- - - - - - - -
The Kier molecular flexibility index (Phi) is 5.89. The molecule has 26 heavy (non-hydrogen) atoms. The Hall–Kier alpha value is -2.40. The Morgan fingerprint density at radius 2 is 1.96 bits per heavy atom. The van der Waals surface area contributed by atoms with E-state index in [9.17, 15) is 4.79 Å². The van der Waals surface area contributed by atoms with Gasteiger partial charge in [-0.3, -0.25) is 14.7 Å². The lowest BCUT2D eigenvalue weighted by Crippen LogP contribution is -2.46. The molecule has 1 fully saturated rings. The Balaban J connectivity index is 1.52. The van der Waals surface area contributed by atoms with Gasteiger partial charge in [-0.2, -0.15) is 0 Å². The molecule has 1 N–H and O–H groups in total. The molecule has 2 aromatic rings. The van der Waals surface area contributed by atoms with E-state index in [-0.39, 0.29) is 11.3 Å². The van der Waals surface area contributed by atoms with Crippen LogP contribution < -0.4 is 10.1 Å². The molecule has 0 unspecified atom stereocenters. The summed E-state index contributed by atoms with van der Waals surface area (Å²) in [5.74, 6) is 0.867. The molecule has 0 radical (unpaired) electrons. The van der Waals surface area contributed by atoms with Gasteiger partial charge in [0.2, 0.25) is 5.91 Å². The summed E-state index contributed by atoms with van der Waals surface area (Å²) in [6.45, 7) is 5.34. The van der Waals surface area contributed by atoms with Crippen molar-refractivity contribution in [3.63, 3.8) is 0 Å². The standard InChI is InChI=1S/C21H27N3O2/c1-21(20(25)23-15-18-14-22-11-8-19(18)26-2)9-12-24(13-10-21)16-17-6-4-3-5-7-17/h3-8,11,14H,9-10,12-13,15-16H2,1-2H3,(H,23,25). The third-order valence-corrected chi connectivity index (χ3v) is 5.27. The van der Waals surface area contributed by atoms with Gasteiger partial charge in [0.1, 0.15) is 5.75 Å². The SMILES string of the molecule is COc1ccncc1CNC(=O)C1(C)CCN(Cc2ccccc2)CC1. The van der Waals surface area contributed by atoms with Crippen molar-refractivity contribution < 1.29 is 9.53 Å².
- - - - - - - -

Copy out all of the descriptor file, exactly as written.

The Kier molecular flexibility index (Phi) is 5.89. The molecule has 26 heavy (non-hydrogen) atoms. The Hall–Kier alpha value is -2.40. The Morgan fingerprint density at radius 2 is 1.96 bits per heavy atom. The van der Waals surface area contributed by atoms with E-state index in [9.17, 15) is 4.79 Å². The van der Waals surface area contributed by atoms with Gasteiger partial charge in [-0.3, -0.25) is 14.7 Å². The lowest BCUT2D eigenvalue weighted by Crippen LogP contribution is -2.46. The molecule has 1 fully saturated rings. The Balaban J connectivity index is 1.52. The van der Waals surface area contributed by atoms with Gasteiger partial charge in [-0.2, -0.15) is 0 Å². The molecule has 1 N–H and O–H groups in total. The molecule has 2 aromatic rings. The van der Waals surface area contributed by atoms with E-state index in [-0.39, 0.29) is 11.3 Å². The van der Waals surface area contributed by atoms with Crippen LogP contribution < -0.4 is 10.1 Å². The molecule has 0 unspecified atom stereocenters. The summed E-state index contributed by atoms with van der Waals surface area (Å²) in [5.74, 6) is 0.867. The molecule has 0 radical (unpaired) electrons. The van der Waals surface area contributed by atoms with Gasteiger partial charge in [0.2, 0.25) is 5.91 Å². The summed E-state index contributed by atoms with van der Waals surface area (Å²) in [6.45, 7) is 5.34. The van der Waals surface area contributed by atoms with Crippen molar-refractivity contribution in [3.63, 3.8) is 0 Å². The standard InChI is InChI=1S/C21H27N3O2/c1-21(20(25)23-15-18-14-22-11-8-19(18)26-2)9-12-24(13-10-21)16-17-6-4-3-5-7-17/h3-8,11,14H,9-10,12-13,15-16H2,1-2H3,(H,23,25). The third-order valence-corrected chi connectivity index (χ3v) is 5.27. The van der Waals surface area contributed by atoms with Gasteiger partial charge in [0.1, 0.15) is 5.75 Å². The SMILES string of the molecule is COc1ccncc1CNC(=O)C1(C)CCN(Cc2ccccc2)CC1. The van der Waals surface area contributed by atoms with Crippen molar-refractivity contribution < 1.29 is 9.53 Å².